This is Jac Prosser, a fun and energetic Glaswegian who, according to her Facebook page, studied brain surgery at Harvard and is a government trained assassin. However, there is more to this lady than her bright pink overalls and cheeky sense of humour imply. Jac is one of the new wave of volunteers who have started to work at their local animal refuges throughout France and for Jac, this is a serious business.
The Brits in France are generally well known for their compassion for animals and many are upset by the large numbers of stray animals roaming the countryside and the sight of dogs on chains or confined to pens – something very common, especially in the more rural areas of France.
The animal welfare refuges are full to bursting, due to supply way overpowering demand, and the needless breeding of dogs due to reticence to sterilise, breeding for the chasse (hunt) and breeding in puppy farms, amongst other reasons. Cats have a very tough time too. The feral cat population in France is out of control and it’s not uncommon for cats and kittens to appear at people’s houses asking for food and shelter.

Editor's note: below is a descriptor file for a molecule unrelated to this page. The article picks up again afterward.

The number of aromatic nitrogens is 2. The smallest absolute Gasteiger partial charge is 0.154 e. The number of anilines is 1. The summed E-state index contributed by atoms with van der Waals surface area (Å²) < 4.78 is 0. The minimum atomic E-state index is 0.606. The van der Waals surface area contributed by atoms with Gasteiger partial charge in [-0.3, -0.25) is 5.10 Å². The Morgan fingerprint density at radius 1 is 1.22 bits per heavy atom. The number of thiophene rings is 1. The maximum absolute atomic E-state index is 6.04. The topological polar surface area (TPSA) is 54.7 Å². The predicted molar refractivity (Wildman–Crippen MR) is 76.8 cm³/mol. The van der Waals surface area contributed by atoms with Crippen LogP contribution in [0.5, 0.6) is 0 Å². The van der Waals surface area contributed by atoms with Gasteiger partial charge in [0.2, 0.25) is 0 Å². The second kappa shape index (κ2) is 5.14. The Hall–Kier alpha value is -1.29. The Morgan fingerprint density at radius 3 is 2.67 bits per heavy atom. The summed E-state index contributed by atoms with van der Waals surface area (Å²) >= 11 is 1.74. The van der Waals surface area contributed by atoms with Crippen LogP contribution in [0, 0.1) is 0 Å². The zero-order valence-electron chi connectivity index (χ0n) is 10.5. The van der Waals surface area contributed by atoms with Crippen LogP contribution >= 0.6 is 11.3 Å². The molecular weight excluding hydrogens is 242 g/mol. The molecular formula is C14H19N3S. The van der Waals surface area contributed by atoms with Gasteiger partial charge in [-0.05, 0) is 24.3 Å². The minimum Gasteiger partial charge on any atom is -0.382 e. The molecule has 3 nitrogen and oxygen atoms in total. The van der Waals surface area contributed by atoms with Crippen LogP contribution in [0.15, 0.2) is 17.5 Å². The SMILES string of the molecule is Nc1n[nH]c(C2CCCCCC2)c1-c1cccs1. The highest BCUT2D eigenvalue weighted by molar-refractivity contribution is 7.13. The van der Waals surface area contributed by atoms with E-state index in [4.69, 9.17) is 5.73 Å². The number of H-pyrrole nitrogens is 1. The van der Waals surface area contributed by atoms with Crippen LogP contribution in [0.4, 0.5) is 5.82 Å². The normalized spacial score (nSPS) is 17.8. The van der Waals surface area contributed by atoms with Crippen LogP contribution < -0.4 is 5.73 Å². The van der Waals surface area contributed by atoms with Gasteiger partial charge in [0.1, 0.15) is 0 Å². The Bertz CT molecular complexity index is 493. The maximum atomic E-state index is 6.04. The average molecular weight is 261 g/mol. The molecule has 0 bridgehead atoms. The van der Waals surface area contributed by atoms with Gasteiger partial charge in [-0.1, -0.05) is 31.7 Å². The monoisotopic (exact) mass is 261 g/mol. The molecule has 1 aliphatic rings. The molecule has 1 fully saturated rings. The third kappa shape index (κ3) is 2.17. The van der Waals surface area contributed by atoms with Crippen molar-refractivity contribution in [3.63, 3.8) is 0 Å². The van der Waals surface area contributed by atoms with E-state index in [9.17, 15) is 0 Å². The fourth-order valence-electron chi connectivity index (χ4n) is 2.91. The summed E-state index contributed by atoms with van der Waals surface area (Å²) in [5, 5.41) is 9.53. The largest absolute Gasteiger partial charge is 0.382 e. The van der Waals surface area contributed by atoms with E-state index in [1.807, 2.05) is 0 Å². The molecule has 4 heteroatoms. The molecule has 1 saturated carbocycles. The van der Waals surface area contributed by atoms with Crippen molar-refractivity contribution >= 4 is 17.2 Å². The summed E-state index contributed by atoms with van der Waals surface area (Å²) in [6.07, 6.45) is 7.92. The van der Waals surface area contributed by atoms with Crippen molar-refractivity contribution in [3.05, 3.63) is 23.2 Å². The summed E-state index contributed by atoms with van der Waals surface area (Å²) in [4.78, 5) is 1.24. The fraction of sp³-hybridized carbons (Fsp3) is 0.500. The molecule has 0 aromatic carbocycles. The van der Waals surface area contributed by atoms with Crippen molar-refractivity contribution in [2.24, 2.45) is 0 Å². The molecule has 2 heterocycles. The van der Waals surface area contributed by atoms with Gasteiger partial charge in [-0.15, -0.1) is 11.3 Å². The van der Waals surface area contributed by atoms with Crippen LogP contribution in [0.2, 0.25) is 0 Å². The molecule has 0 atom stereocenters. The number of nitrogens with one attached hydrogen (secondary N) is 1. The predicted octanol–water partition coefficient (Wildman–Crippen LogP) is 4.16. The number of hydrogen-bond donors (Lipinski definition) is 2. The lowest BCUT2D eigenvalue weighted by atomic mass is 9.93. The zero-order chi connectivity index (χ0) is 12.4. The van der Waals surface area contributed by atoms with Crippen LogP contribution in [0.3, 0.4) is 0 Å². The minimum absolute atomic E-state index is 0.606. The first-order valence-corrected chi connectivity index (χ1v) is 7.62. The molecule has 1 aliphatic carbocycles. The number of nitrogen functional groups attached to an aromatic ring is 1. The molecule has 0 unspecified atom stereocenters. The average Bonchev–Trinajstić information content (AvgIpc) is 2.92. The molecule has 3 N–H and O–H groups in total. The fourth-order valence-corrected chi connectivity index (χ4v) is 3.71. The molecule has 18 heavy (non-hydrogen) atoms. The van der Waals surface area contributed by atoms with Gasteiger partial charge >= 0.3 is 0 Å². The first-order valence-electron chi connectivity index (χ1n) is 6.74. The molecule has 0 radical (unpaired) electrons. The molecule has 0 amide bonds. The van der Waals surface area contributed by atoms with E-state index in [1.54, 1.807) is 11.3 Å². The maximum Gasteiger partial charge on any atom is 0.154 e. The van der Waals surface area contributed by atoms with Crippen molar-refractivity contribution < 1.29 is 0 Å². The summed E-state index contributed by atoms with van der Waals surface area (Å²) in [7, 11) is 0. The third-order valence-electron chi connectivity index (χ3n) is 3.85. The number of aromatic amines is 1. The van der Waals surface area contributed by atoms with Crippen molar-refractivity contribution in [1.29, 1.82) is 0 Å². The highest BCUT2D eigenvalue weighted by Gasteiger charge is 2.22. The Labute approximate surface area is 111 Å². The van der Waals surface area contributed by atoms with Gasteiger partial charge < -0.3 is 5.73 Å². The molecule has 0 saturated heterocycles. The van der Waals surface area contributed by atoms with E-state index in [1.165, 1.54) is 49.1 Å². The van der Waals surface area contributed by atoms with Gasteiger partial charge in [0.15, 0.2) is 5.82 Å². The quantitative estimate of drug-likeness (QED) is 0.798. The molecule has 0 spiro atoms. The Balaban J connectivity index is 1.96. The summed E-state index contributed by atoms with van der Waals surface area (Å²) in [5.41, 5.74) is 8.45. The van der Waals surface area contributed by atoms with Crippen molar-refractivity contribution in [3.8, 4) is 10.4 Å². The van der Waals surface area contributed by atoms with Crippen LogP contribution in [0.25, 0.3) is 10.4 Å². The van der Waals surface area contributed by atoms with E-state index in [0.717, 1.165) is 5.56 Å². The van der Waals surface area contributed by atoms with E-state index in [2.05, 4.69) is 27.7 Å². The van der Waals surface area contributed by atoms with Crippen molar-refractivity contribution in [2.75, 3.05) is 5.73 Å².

In November 2013, Verity Lineham, one of the volunteers at the refuge of Mornac, Angouleme, organised her 40th birthday party with a twist. The twist was that her party was held at the refuge and that rather than dress up, all friends had to arrive in walking gear, equipped with dog leads and a smile.
The party was so successful that every single dog (of 200) was walked. Those who didn’t want to walk dogs cuddled cats instead. Shortly afterwards, a group of Verity’s friends formed the idea of an online group, whereby more people could get together in this way at shelters across France. Slowly but surely the idea has taken off with some 600 members of LAARF (Les Amis des Animaux en Refuges de France) as at April 2015, and growing.
The idea is that you join LAARF in order to find a buddy or five and make your introductions at your local SPA or refuge. Some of the refuges in France are already “infiltrated” with LAARFers, some not so. Sometimes it can be a challenge to persuade the managers of the refuges that you are genuine and / or reliable. After all, nobody wants to welcome in volunteers who are flaky, or who could present a risk to the welfare of the animals. Building up trust is key.
Jac and her colleagues volunteer at the SPA of Bergerac, who at first were not open to the idea of allowing a bunch of strangers to take their dogs out. With determination and persistence, they are now an accepted and respected team with one of them even sitting on the Conseil D’administration and having a say in how the refuge is run.
The LAARFers are a positive, energetic, determined and above all, compassionate bunch. They welcome newcomers with open arms, so if you’d like to join them, their contact details are:
Facebook: LAARF SPA Volunteer Network
Thanks to Jane Hunt for words and pictures, and to The Good Life France for publishing the article. Our numbers are going up as a result!